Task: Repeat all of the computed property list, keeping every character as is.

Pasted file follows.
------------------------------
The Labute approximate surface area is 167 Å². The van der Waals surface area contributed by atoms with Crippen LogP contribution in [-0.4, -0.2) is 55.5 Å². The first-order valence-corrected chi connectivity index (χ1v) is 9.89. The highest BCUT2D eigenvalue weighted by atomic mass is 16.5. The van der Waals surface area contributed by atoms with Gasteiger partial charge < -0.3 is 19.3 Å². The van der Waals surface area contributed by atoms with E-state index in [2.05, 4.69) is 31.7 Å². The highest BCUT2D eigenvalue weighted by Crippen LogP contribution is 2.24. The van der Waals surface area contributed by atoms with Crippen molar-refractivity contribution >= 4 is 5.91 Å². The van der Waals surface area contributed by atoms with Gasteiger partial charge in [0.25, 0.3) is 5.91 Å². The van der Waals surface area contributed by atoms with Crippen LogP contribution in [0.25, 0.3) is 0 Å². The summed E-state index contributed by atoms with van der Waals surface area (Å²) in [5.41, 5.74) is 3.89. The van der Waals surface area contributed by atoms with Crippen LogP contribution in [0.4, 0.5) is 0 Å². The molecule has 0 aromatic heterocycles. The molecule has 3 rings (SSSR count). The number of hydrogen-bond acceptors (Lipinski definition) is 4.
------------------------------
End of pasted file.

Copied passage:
The Labute approximate surface area is 167 Å². The van der Waals surface area contributed by atoms with Crippen LogP contribution in [-0.4, -0.2) is 55.5 Å². The first-order valence-corrected chi connectivity index (χ1v) is 9.89. The highest BCUT2D eigenvalue weighted by atomic mass is 16.5. The van der Waals surface area contributed by atoms with Gasteiger partial charge < -0.3 is 19.3 Å². The van der Waals surface area contributed by atoms with E-state index in [2.05, 4.69) is 31.7 Å². The highest BCUT2D eigenvalue weighted by Crippen LogP contribution is 2.24. The van der Waals surface area contributed by atoms with Crippen molar-refractivity contribution >= 4 is 5.91 Å². The van der Waals surface area contributed by atoms with Gasteiger partial charge in [0.25, 0.3) is 5.91 Å². The van der Waals surface area contributed by atoms with Crippen LogP contribution in [0.25, 0.3) is 0 Å². The summed E-state index contributed by atoms with van der Waals surface area (Å²) in [5.41, 5.74) is 3.89. The van der Waals surface area contributed by atoms with Crippen LogP contribution in [0.4, 0.5) is 0 Å². The molecule has 0 aromatic heterocycles. The molecule has 3 rings (SSSR count). The number of hydrogen-bond acceptors (Lipinski definition) is 4.